I’m not sure how accurate or comprehensive Pubs Galore website is? Whatever, they list ‘The Volunteer; as being the 165th most frequent British pub name with 28 of them currently operating. Apparently the pub with one of the longest name in Britain is The Old Thirteenth Cheshire Astley Volunteer Rifleman Corps Inn in Stalybridge (like most largest, smallest, oldest pubs the title has been disputed over the years). You can also find reference to Naval and Rifle Volunteers and probably many others, by all means add your local variant in the comments section.
I’m fairly certain the Volunteers referred to were soldiers or sailors, whether they were celebrating specific local heroes, regiments or acting as an incentive to recruitment, or both, I’m not entirely sure. What I do know is, like the armed forces of yesteryear, the concept of volunteering is still very important today to many organisations, even around the modern beer scene.
A good example is the recent Tour de Yorkshire where the vast majority of course officials were volunteers. There are literally dozens of opportunities out there. The National Council for Voluntary Organisations (NCVO) who champion and support volunteering, are a good first port of call for anyone interested in donating their time. In a couple of weeks NCVO are coordinating Volunteers Week, 1st – 7th June, which aims to celebrate and inspire volunteers.
So, what if I want to volunteer to do something connected with beer? That’s dead easy. Most beer festivals rely on volunteers, from the big CAMRA festivals down to local events in village halls. Leeds CAMRA recently held an after party to say thank you to all the volunteers who had helped out at Leeds Beer Festival. A cracking afternoon out it was too. Two barrels from Kirkstall brewery, a decent buffet and a lovely sunny afternoon at Meanwood Valley Urban Farm.
The venue was chosen as the Farm were the festival charity and it seemed a good idea to hold the event in the Epicentre, their iconic and architecturally interesting HQ, and at the same time present them with a cheque for £365 which had been donated by people attending the festival. If I’m honest, I thought the after party was a little under subscribed. There were far more people who had helped at the beer fest than turned up for the subsidised event.
I’d driven past Meanwood Valley Farm lots of times, but never actually visited it. Hidden away, less than 100yds from the busy Meanwood Road in Leeds 7, it’s a suburban oasis of peace and tranquility, and donkeys, and ducks, and chicks, and goats and Mums and Dads with kids in prams, and a group of CAMRA die hards stuffing their faces and drinking top quality beer from plastic glasses. I’m not a fan of plastic glasses, but was happy to conform with the child friendly policy. As well as lots of young visitors looking at the animals and wildlife habitats, the farm also has a more formal educational role, promoting organic and sustainable practice. They’ve got a café on site and it’s only a couple of quid to visit. The charity relies on donations to continue their work with disadvantaged kids and adults with learning difficulties. They also do a bicycle recycling scheme, along with recycling lots of other things into even stranger things!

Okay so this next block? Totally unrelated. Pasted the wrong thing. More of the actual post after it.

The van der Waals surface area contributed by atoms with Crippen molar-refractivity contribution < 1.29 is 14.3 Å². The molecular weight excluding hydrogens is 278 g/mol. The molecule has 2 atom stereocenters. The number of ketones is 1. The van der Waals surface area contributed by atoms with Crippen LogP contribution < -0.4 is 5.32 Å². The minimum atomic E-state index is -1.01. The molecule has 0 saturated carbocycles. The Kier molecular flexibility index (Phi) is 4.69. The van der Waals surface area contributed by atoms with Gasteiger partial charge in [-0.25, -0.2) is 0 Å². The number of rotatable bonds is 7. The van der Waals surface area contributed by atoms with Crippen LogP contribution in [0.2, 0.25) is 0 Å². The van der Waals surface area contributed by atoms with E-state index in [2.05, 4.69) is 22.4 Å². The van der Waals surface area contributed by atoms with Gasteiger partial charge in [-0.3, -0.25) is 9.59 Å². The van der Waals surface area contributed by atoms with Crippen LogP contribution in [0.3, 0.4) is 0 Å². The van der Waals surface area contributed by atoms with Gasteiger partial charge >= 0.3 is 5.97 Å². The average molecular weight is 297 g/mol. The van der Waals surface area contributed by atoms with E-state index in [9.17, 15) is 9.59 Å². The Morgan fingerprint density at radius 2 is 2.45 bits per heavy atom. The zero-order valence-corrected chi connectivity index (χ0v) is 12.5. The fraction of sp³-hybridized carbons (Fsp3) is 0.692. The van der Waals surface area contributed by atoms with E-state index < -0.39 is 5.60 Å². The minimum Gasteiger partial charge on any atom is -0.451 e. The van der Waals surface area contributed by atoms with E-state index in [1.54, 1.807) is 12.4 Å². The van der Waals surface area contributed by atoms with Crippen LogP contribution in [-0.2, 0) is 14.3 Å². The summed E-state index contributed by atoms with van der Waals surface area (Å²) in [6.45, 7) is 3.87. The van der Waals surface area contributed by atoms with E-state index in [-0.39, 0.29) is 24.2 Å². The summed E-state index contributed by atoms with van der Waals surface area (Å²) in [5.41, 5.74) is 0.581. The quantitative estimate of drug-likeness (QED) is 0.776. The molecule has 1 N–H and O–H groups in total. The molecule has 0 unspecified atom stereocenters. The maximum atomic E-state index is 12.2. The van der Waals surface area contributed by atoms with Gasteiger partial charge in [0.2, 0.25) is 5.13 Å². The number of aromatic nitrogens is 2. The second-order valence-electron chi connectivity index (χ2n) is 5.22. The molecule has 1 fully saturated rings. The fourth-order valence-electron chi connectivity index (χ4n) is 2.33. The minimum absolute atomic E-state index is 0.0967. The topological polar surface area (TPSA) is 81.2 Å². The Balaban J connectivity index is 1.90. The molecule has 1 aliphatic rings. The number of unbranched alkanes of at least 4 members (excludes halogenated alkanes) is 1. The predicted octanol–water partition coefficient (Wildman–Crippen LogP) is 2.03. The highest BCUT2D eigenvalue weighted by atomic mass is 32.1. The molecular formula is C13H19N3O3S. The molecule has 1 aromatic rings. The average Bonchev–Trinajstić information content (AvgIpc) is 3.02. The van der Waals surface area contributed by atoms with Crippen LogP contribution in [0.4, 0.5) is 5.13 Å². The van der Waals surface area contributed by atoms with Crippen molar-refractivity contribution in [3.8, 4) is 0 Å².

I don’t need to comment on the beer. Porter or Pale, they were both excellent. Beer and sunshine always go well together. Add a few sandwiches on home made organic bread and everything gets elevated to a higher plane. Considering it only cost a fiver, then the two days I spent on the door at Leeds Beer Festival didn’t feel like volunteering at all.
As well as most of the bigger festivals having some sort of event to say thank you, you’ll also be able to reasonably sample a few beers on the day(s) of the festivals which is no bad thing. If I’m honest, any fringe benefits are purely incidental. Just being there, getting involved, having a laugh and some good craic is the main prize. Remember, the help needed at festivals isn’t necessarily just working behind the bar. Lots of people and different skills are needed at the set up and take down stages, as well as all doing all the stuff like taking the money, glasses, tombola, and all the behind the scenes admin.
It’s not just CAMRA festivals who embrace volunteers. I’ve done events like Indy Man Beer Con where, although it’s classed as volunteering, the remuneration of free entry to a session and a generous amount of free beer tokens is a decent incentive.
So how do I go about volunteering? The best thing to do is to keep your eyes and ears open. A lot of opportunities are promoted on social media and I see that SPBW are still requiring volunteers for Wood Fest. To volunteer at a CAMRA festival you need to be a member and there’s a section on volunteering on the CAMRA web site, your local branch will also be able to help. Checking the festivals section in What’s Brewing? and then looking at the festivals web site for any opportunities is a good one. For our local festival we just advertise in the village magazine for volunteers.
So what you waiting for, get volunteering!